Impact of violence, looting will be felt most by the poor in coming months: Cyril Ramaphosa
President Cyril Ramaphosa has made an impassioned plea for South Africans to work together to mitigate the effects of unrest and riots that destroyed property and led to the loss of more than 200 lives.
The true impact of the destruction would be felt mostly by the poor in the coming months, he said on Monday.
“Businesses have been destroyed and livelihoods lost at a time when we are already feeling the strain one-and-a-half years into a global pandemic. The economic damage has sapped many of the budding shoots of recovery we were witnessing a few weeks ago.
“As we work to stabilise the country and secure essential supplies and infrastructure, we must work together to mitigate the effects of this unrest on society’s most vulnerable,” Ramaphosa wrote in his weekly newsletter.
He called on those with the means to assist with the provision of food relief for those affected by the violence and to support businesses in distress. Ramaphosa emphasised it was important to rebuild.
“We are not only rebuilding our country after the destruction of the past week. We are rebuilding after the devastation of decades of dispossession and exploitation. We need to fundamentally transform our economy and our society, deepening our efforts to create employment, lift millions out of poverty and ensure the country’s wealth is shared among all its people.”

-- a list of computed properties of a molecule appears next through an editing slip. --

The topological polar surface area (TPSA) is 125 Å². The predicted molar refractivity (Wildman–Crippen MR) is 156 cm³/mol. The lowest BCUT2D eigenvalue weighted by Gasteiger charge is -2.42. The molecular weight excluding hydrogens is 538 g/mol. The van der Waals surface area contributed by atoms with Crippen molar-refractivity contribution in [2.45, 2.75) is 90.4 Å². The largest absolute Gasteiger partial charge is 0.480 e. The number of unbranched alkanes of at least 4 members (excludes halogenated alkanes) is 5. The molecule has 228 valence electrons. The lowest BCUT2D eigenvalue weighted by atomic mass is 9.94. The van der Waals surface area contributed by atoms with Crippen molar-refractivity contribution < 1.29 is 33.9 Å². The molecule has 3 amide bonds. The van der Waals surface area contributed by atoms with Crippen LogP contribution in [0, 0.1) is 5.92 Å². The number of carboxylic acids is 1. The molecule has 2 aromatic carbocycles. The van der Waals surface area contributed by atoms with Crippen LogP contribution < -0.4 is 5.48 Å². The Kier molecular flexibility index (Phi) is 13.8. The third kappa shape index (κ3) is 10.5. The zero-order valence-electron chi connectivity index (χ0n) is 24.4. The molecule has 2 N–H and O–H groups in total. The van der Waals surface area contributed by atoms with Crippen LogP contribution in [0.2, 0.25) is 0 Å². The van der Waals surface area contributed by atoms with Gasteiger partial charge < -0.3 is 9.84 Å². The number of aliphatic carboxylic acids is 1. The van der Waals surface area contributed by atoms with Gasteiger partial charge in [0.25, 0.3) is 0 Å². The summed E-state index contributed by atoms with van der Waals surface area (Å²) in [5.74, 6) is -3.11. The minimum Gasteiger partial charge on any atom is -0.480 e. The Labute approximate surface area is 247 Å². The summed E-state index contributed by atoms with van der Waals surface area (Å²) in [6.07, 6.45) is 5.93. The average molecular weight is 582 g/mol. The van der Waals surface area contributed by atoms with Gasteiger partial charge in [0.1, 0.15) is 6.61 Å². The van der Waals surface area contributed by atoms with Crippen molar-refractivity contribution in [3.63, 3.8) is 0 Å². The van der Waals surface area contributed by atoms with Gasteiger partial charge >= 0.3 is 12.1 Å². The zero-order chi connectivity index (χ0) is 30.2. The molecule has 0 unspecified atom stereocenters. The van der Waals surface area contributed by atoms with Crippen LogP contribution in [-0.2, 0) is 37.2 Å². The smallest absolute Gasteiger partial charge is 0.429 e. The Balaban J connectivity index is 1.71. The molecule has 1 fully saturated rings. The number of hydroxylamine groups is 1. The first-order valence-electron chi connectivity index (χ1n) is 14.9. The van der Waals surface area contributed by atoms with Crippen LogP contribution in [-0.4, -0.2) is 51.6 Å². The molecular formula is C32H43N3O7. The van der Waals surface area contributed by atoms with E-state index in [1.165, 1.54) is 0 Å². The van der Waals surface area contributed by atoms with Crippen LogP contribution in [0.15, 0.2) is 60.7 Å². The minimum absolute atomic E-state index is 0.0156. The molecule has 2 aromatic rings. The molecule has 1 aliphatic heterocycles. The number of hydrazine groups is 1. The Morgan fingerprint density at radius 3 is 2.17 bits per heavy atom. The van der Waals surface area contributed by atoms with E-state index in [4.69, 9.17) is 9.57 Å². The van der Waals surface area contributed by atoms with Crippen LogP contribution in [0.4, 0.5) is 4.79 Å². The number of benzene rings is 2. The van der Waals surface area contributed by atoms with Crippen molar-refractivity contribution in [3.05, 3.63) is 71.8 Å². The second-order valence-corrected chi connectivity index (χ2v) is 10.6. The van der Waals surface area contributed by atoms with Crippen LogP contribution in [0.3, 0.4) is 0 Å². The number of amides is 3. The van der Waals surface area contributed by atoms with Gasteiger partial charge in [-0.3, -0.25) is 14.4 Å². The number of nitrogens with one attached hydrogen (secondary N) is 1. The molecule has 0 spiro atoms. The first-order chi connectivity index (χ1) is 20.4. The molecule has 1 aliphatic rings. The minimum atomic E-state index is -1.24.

The president said he was not oblivious to societal issues which the country grappled with and admitted the challenges may have escalated the unrest.
“The events of the past week are a stark reminder of how deep the problems are and how far we still have to go. These events must propel us to act with greater purpose and speed.”
Reflecting on Nelson Mandela Day on Sunday, he hailed the ability of citizens observe the day through acts of service and generosity despite the disruptions.
We are not only rebuilding our country after the destruction of the past week. We are rebuilding after the devastation of decades of dispossession and exploitation.President Cyril Ramaphosa
“This Nelson Mandela Day was different to previous years. It took place in the aftermath of a week in which parts of our country were gripped by violence and mayhem,” he said.
“It was a week in which we were confronted by deeply unsettling images of desolate owners standing outside the shells of what were once thriving businesses, of looted shops and warehouses, of burning trucks and buildings and streets strewn with debris, of anxious citizens barricading their communities, and of snaking queues of people lining up to buy food.”
While cleanup efforts had commenced in many areas with citizens standing up to protect their communities, Ramaphosa said the spirit of Mandela was embodied more than ever before.
“What I have seen in the past few days is a people united, resolute and determined to protect this country from anyone and anything that wants to destroy it.
“Those who lit the tinderbox of this unrest hoped to mobilise our people by exploiting their conditions of hardship. They were counting on citizens falling for crude propaganda designed to turn them not just against the state, but against each other.
“What they were not counting on was the enduring ability of South Africans to unite in the face of a common threat. This has always been our greatest strength as a nation, and it came to the fore.”
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